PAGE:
Crisis-stricken Beirut becomes world's third most expensive city

25 June 2021 4 min. read
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The sustained crises of Lebanon have seen the nation’s capital become one of the world’s most expensive places for migrant workers to live, according to a new report. The Middle Eastern hub rose more than 40 rungs on the latest Mercer Cost of Living City Ranking, behind only Central Asian city Ashgabat and Hong Kong.

Employers around the world have contended with pressures on their recruitment capabilities throughout the last decade. While looking to expand operations into various key regions, increased talent scarcity has seen firms continue to relocate staff in new cities and countries.

Understanding the cost of living in a broad sense, and in relation to the US dollar, allows organisations to better plan assignments and prepare their staff for life in a new home – something which global human capital consultancy Mercer looks to aid each year, with the release of its Cost of Living Survey.

Crisis-stricken Beirut becomes world's third most expensive city

Aimed at providing companies with an indication of the cost of living in various cities, the analysis is based on more than 200 goods and services analysed across 400 data points, covering everything from the cost of basic goods to rent and insurances. Historically, Asia has the most expensive regional destination, monopolising the top positions on Mercer’s ranking of the most expensive cities.

While this has continued to some extent this year, however, a series of crises have seen one locale from the Middle East storm into the upper-echelons of the list. Lebanon’s capital of Beirut climbed 42 positions to become the third most expensive city for expats in the world, as a result of the escalation of several seismic crises in the country.

Lebanon remains in a severe and extensive economic depression, after a controversial decision to peg the value of the Lebanese lira to the US dollar collapsed amid corruption allegations – but the country’s deepest financial crisis has also been exacerbated by the onset of Covid-19 and the Port of Beirut explosion in 2020.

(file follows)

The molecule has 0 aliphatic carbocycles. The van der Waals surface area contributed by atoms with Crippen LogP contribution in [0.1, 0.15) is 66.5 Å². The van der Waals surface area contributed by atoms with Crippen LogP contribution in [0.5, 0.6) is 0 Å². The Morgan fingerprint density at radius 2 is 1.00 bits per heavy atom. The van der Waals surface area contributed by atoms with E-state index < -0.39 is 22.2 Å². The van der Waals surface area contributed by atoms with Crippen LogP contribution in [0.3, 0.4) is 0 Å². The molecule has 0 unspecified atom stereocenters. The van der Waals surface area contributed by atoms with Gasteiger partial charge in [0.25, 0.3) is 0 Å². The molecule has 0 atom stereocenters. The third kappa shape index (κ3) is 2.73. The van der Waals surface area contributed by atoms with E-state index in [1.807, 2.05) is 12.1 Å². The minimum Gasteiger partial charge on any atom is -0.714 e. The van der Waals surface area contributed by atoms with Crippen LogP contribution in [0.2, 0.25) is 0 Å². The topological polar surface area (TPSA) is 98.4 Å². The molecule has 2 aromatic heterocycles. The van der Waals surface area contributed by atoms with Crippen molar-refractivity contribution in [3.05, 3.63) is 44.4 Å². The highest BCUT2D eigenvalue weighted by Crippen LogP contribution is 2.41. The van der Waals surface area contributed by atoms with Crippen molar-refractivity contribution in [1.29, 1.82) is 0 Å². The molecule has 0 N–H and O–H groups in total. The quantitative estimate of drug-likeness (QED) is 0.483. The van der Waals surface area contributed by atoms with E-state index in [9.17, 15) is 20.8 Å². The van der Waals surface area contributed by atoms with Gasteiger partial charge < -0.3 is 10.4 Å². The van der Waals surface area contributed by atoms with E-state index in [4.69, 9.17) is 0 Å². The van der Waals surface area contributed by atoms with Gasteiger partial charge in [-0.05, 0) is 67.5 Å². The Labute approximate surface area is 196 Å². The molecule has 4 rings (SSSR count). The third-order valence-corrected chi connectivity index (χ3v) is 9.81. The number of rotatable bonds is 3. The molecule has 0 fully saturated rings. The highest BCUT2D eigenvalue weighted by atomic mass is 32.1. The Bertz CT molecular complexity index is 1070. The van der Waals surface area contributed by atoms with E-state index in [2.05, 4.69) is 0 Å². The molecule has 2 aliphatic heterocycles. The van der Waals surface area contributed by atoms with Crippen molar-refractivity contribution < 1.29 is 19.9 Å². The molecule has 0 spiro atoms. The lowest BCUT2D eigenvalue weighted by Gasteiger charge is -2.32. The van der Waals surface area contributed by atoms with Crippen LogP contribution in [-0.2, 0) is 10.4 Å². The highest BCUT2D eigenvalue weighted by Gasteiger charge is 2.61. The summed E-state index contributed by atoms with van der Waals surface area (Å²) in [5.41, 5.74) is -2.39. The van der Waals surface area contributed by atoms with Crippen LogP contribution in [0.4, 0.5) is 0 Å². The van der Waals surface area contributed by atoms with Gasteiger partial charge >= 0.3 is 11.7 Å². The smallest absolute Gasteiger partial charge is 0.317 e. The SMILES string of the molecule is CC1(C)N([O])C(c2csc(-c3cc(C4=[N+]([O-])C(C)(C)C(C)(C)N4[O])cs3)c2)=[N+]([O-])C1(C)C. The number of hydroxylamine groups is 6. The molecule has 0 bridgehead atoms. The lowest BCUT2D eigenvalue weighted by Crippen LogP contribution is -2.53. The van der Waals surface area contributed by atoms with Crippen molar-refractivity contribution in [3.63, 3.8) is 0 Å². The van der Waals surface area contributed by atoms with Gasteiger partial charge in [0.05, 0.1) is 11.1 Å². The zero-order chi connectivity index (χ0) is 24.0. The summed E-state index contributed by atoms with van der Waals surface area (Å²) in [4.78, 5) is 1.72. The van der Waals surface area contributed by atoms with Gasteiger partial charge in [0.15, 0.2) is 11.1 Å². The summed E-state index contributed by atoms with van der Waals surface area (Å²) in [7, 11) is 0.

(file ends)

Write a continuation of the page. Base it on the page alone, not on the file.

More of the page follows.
As a result of the economic meltdown, and the loss of confidence in the local system, the local currency has devalued more than nine times against the dollar. As the country is largely dependent on imports for everyday live, it has become extremely expensive to live in Beirut in 2021. It still sits behind Hong Kong – last year’s number one – and the capital of Turkmenistan, though.

Ashgabat, a city of about one million people, was ranked second most expensive city in 2020, but the Central Asian city has risen to top spot this year.Most of the cities in Mercer's top 10 are business hubs where economic growth has led to a hike in the price of housing and other living costs. However, like Beirut, Ashgabat sadly owes its high ranking to economic woes rather than prosperity.

Known for its autocratic government and large gas reserves, Turkmenistan has been grappling with a long-running economic crisis that has plunged many citizens into poverty. A global slump in energy prices in 2014 pushed up inflation and food prices, with the high inflation of the city continue to cost residents dearly.

In September last year, a report by Human Rights Watch (HRW) said the Covid-19 pandemic had seen shortages of subsidised food worsen, citing cases of “people waiting hours in line to try to buy more affordable food products, often being turned away empty-handed.”

In spite of this, according to the BBC, Turkmenistan's government is unwilling to publicly acknowledge any such crisis, and has instead commenced a major expansion of Ashgabat. Commenting on the plans, which broke ground in May, long-time President Gurbanguly Berdymukhamedov pledged to turn the capital into “one of the most prosperous cities in the world.”

In contrast to this, many of the oil-rich autocracies of the Middle East have sought to diversify their economies in recent years, helping decrease living costs in the process. With the United Arab Emirates’ continued economic modernisation, it has reduced the impact of the oil industry on GDP, enabling negative price movement in both Dubai and Abu Dhabi. The cities moved down the list by 19 and 17 places respectively, to both rank outside the 40 most expensive cities for expats.